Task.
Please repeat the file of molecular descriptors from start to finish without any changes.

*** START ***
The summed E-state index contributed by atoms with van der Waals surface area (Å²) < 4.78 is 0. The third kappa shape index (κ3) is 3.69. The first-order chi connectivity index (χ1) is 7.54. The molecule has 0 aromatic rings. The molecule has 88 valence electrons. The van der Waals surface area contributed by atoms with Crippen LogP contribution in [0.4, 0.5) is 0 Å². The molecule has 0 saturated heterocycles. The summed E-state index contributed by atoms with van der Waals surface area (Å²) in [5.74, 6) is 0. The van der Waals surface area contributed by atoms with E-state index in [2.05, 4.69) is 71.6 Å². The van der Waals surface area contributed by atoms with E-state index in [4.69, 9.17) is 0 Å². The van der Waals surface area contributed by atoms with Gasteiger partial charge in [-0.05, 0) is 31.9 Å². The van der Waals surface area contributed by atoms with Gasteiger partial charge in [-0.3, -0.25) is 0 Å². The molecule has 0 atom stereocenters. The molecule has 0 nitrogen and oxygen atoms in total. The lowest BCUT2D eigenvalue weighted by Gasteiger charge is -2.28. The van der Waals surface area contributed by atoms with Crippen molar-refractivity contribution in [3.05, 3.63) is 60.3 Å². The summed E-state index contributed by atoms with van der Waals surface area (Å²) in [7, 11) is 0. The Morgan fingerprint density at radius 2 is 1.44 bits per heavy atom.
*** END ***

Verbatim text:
The summed E-state index contributed by atoms with van der Waals surface area (Å²) < 4.78 is 0. The third kappa shape index (κ3) is 3.69. The first-order chi connectivity index (χ1) is 7.54. The molecule has 0 aromatic rings. The molecule has 88 valence electrons. The van der Waals surface area contributed by atoms with Crippen LogP contribution in [0.4, 0.5) is 0 Å². The molecule has 0 saturated heterocycles. The summed E-state index contributed by atoms with van der Waals surface area (Å²) in [5.74, 6) is 0. The van der Waals surface area contributed by atoms with E-state index in [2.05, 4.69) is 71.6 Å². The van der Waals surface area contributed by atoms with E-state index in [4.69, 9.17) is 0 Å². The van der Waals surface area contributed by atoms with Gasteiger partial charge in [-0.05, 0) is 31.9 Å². The van der Waals surface area contributed by atoms with Gasteiger partial charge in [-0.3, -0.25) is 0 Å². The molecule has 0 atom stereocenters. The molecule has 0 nitrogen and oxygen atoms in total. The lowest BCUT2D eigenvalue weighted by Gasteiger charge is -2.28. The van der Waals surface area contributed by atoms with Crippen molar-refractivity contribution in [3.05, 3.63) is 60.3 Å². The summed E-state index contributed by atoms with van der Waals surface area (Å²) in [7, 11) is 0. The Morgan fingerprint density at radius 2 is 1.44 bits per heavy atom.